I think the point that Raul is making is that the report talks about governments not prioritising water for food security and nutrition when in fact many governments do prioritise the water for irrigation purposes. He then says that marginalised urban people are not prioritised in terms of water supply because food and water security is always talked about in terms of irrigation rather than in terms of potable water, so urban people end up at the bottom of the priority list.

So given that the SDGs are trying to focus on several aspects a the same time - and as we know the SDG water goals/targets are much more comprehensive than the MDGs which only focused on WASH - then the danger is that the priority will be irrigation rather than potable water delivery.

I don't know if specifically he is talking about the volume or quality of drinking waters available, but as a geographer, I think he is probably talking about the general potential conflicts between water uses in places where there is a limited amount of non-saline water. Of course, everywhere is different, but he is talking from a perspective in Mexico.

This reminds me of a point that Kris made: he basically said, a slightly contaminated household well might not really be a serious problem, provided the households use it for all other uses but not for drinking water (18 July):
forum.susana.org/forum/categories/193-gr...it=12&start=12#14233

He said:

A well that is only lightly contaminated, but the water is actually used for personal hygiene and other domestic purposes, while the drinking water is bought from a more safer source or treated in the household (as quite common here), is in my opinion preferable to one that uncontaminated but rarely used.


So I am just wondering if the term "drinking water" is meant to be understood literally here or rather as "water used for activities by people in urban centres"?


I can ask Raul about this specific point, he is a very approachable guy. I think again he is talking about the risks of people in urban areas losing out as a result of pressures on water supplies due to government political priorities. I know he also believes that there is a lot of scope for wastewaters being reused in agricultural irrigation, so maybe he think that there is a danger if there is a lack of "joined-up thinking" rather than that it is a problem which is impossible to resolve.

Edit: Actually it could also be an English language issue here, as drinking water equates to potable water or " water safe enough for drinking and food preparation" ( en.wikipedia.org/wiki/Drinking_water ) - still the issue remains with the different quality levels of the water required, i.e. you can use different water quality for irrigation than for use around the home.


Yes, I'm sure that is also true. Again, I think Raul is pointing out (with a big brush) the possibilities of a danger of prioritising "food and water security" without also thinking about how urban poor people are going to get their drinking water.
The following user(s) like this post: Elisabeth
You need to login to reply
  • F H Mughal
  • F H Mughal's Avatar
  • Senior Water and Sanitation Engineer
  • Posts: 1025
  • Karma: 20
  • Likes received: 223

Re: The Hgh Level Panel Report on Water and Food Security

Dear Elisabeth,

It is encouraging to see that you are now taking posts on water, agriculture and irrigation.

Regards,

F H Mughal
F H Mughal (Mr.)
Karachi, Pakistan
You need to login to reply
  • Elisabeth
  • Elisabeth's Avatar
  • I'm passionate about SuSanA's role in the WASH sector since about 2005. I'm a freelance consultant since 2012 (former roles: program manager, lecturer, process engineer for wastewater treatment plants)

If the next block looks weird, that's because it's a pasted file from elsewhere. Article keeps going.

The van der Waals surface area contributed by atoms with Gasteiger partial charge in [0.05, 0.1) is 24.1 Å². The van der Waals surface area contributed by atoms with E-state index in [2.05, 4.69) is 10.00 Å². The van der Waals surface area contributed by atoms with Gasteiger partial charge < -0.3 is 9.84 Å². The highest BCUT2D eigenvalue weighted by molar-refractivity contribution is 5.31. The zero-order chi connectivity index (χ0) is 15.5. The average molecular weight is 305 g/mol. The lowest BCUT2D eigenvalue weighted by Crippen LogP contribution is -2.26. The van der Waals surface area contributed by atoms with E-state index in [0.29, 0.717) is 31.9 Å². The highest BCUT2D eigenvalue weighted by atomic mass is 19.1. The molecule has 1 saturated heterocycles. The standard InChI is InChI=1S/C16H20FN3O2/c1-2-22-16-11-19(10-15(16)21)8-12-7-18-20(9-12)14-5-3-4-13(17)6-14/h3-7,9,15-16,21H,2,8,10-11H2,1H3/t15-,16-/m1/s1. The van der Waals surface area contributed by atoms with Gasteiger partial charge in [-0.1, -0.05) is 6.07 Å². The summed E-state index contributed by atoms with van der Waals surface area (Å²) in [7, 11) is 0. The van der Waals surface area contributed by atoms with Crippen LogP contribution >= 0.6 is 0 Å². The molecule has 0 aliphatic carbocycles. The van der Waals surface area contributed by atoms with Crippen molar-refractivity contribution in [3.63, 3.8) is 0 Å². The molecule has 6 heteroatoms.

• Posts: 3066
  • Karma: 54
  • Likes received: 837

Re: The Hgh Level Panel Report on Water and Food Security

Dear Mughal,

I am glad your are happy about this. :-) Note that we have long had this sub-category here:
forum.susana.org/forum/categories/40-gre...rigation-aquaculture

which is where topics about wastewater reuse and irrigation can be discussed (although admittedly purely irrigation topics with e.g. groundwater and with no links to wastwater were not usually part of this sub-category - but at the end of the day the whole water cycle is all connected, isn't it).

Note we also have a big thread on wastewater irrigation and nutrition here:
forum.susana.org/forum/categories/92-nut...iene-and-agriculture

It's called: "WATSAN-AGRICULTURE: Improving on the Nexus among Water Quality and Quantity, Sanitation, Hygiene, and Agriculture"

I would have put it here in this category, but the person who started the thread said she'd rather have it in the other thread to emphasis the link with health and nutrition.
You might find it interesting if you haven't seen it yet.

Regards,
Elisabeth
Head moderator of this Discussion Forum
(under consultancy contract with Skat Foundation funded by WSSCC)

Dr. Elisabeth von Muench
Independent consultant located in Brisbane, Australia
This email address is being protected from spambots. You need JavaScript enabled to view it.
Twitter: @EvMuench
Founder of WikiProject Sanitation: en.wikipedia.org/wiki/Wikipedia:WikiProject_Sanitation
My Wikipedia user profile: en.wikipedia.org/wiki/User:EMsmile
You need to login to reply
  • madeleine
  • madeleine's Avatar
    Topic Author
  • Sanitation is dignity and life. Through living and working 15 years in (Mozambique) where Cholera is endemic, the importance of sanitation became evident, furthermore it is clear that sanitation is more than an infrastructure
  • Posts: 104
  • Karma: 13
  • Likes received: 71

Re: The High Level Panel Report on Water for Food Security and Nutrition

Dear all
If you are attending World Water Week please join us in our high level seminar where the CFS HLPE report on Water, Food Security and Nutrition will be presented.
If you have not the possibility to join us in Stockholm you can watch this seminar on the web
More about the event here programme.worldwaterweek.org/event/5064
The weblink to the seminar :
siwi-mediahub.creo.tv/world-water-week/2...curity_and_nutrition

Invitation card
Madeleine Fogde
Program Director SIANI
Senior Project Manager at SEI
Tel +46 (0)8 6747652
Fax + 46 (0)8 6747020
Cell + 46 737078576
SKYPE mfogde71811
Kräftriket 2B
SE-10691 Stockholm
www.siani.se
www.ecosanres.org
www.sei-international.org
Attachments:
You need to login to reply
Recently active users. Who else has been active?
Time to create page: 0.577 seconds